This bit of wisdom in the post title comes from Peter Steinke. He affirms that anxiety itself is not bad; it can provoke positive change, but only if regulated.
In his Congregational Leadership in Anxious Times: Being Calm and Courageous No Matter What, Steinke says leaders should be non-anxious presences in their churches. He says, “Nothing new under the sun—especially nothing controversial—happens without confusion, resistance, or emotional reactivity.”
So leaders should “keep calm for the purpose of reflection and conversation,” “maintain a clear sense of direction,” and what I thought was hardest but maybe best, “tolerate high degrees of uncertainty, frustration, and pain.”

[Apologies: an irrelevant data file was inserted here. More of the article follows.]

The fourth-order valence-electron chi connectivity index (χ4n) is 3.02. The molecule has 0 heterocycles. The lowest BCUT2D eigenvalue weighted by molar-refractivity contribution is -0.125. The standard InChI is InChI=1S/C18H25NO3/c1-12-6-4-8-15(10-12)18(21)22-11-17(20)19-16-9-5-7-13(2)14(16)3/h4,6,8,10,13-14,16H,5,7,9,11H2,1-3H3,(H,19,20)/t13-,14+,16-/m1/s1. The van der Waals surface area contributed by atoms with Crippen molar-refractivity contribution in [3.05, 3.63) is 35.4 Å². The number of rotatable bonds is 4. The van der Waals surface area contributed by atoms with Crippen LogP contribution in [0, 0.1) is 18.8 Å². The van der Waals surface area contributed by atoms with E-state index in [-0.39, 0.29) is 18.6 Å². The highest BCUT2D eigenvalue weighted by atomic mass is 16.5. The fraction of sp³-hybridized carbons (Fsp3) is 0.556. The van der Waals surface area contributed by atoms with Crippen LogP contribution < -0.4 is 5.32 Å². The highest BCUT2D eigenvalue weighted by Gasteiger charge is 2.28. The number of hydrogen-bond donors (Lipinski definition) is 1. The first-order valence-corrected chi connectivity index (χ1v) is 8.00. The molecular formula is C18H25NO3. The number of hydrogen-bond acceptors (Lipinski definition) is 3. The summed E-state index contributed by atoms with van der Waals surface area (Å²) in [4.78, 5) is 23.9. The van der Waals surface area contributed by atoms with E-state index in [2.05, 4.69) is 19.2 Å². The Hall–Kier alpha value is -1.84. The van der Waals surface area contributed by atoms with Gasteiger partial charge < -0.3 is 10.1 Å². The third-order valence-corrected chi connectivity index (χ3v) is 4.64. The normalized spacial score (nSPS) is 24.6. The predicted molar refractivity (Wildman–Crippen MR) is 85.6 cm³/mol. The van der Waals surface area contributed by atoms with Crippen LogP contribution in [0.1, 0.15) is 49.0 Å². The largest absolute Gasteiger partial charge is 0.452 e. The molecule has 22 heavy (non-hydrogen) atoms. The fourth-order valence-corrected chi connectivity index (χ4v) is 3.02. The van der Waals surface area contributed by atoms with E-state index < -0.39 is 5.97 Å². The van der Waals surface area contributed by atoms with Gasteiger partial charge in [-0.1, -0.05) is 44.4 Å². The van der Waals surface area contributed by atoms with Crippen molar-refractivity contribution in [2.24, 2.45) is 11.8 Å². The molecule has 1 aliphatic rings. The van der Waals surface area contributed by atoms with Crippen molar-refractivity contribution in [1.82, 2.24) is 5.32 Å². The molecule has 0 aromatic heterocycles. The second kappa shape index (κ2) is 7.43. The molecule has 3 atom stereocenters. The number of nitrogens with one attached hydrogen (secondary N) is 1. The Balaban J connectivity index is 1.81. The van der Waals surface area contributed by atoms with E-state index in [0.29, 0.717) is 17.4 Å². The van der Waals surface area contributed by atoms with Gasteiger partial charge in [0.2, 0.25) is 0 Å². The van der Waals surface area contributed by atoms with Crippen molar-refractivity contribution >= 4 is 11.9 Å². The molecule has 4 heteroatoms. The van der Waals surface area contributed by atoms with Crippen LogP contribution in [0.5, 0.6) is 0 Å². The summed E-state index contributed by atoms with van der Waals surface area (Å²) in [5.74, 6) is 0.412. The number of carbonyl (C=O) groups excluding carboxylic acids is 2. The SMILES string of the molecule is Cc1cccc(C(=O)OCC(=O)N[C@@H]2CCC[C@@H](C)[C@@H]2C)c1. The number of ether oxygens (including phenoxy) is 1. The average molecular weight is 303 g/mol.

“To be a non-anxious presence,” he says, “means to acknowledge anxiety but not let it be the driver of behavior.” Don’t deny anxiety, but don’t let it defeat you or your people.
4 thoughts on “Leaders Should Be a Non-Anxious Presence”
Reblogged this on Talmidimblogging.
Good advice! Sounds similar to Laozi’s maxim 無為而治 – “practice non-ado, and everything will be in order.”
Sounds even better in Chinese!